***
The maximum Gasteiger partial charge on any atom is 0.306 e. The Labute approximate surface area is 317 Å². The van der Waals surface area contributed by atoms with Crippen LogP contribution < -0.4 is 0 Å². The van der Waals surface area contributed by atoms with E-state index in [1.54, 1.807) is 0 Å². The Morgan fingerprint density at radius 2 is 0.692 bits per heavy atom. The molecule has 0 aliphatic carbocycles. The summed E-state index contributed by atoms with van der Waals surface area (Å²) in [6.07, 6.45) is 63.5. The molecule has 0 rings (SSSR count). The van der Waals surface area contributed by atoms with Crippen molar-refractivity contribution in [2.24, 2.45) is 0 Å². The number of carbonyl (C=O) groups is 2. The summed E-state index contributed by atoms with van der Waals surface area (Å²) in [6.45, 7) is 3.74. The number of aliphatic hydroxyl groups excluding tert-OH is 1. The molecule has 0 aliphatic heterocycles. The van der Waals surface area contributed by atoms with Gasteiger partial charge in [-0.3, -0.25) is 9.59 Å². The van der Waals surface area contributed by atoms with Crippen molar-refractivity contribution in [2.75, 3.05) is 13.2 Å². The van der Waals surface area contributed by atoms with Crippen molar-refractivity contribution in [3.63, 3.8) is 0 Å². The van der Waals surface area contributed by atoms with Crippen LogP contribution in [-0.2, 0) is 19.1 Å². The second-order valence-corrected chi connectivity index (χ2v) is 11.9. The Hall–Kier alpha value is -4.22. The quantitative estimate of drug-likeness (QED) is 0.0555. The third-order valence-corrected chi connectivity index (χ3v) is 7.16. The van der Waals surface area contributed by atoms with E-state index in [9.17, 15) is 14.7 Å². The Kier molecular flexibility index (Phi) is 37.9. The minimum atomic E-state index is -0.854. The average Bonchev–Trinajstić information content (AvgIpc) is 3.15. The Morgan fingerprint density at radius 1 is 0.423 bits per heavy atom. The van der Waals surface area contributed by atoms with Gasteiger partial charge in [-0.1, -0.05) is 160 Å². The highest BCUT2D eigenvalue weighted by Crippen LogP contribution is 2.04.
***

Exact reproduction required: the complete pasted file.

The maximum Gasteiger partial charge on any atom is 0.306 e. The Labute approximate surface area is 317 Å². The van der Waals surface area contributed by atoms with Crippen LogP contribution < -0.4 is 0 Å². The van der Waals surface area contributed by atoms with E-state index in [1.54, 1.807) is 0 Å². The Morgan fingerprint density at radius 2 is 0.692 bits per heavy atom. The molecule has 0 aliphatic carbocycles. The summed E-state index contributed by atoms with van der Waals surface area (Å²) in [6.07, 6.45) is 63.5. The molecule has 0 rings (SSSR count). The van der Waals surface area contributed by atoms with Crippen molar-refractivity contribution in [2.24, 2.45) is 0 Å². The number of carbonyl (C=O) groups is 2. The summed E-state index contributed by atoms with van der Waals surface area (Å²) in [6.45, 7) is 3.74. The number of aliphatic hydroxyl groups excluding tert-OH is 1. The molecule has 0 aliphatic heterocycles. The van der Waals surface area contributed by atoms with Gasteiger partial charge in [-0.3, -0.25) is 9.59 Å². The van der Waals surface area contributed by atoms with Crippen molar-refractivity contribution in [2.75, 3.05) is 13.2 Å². The van der Waals surface area contributed by atoms with Crippen molar-refractivity contribution in [3.63, 3.8) is 0 Å². The van der Waals surface area contributed by atoms with Crippen LogP contribution in [-0.2, 0) is 19.1 Å². The second-order valence-corrected chi connectivity index (χ2v) is 11.9. The Hall–Kier alpha value is -4.22. The quantitative estimate of drug-likeness (QED) is 0.0555. The third-order valence-corrected chi connectivity index (χ3v) is 7.16. The van der Waals surface area contributed by atoms with E-state index in [9.17, 15) is 14.7 Å². The Kier molecular flexibility index (Phi) is 37.9. The minimum atomic E-state index is -0.854. The average Bonchev–Trinajstić information content (AvgIpc) is 3.15. The Morgan fingerprint density at radius 1 is 0.423 bits per heavy atom. The van der Waals surface area contributed by atoms with Gasteiger partial charge in [-0.1, -0.05) is 160 Å². The highest BCUT2D eigenvalue weighted by Crippen LogP contribution is 2.04.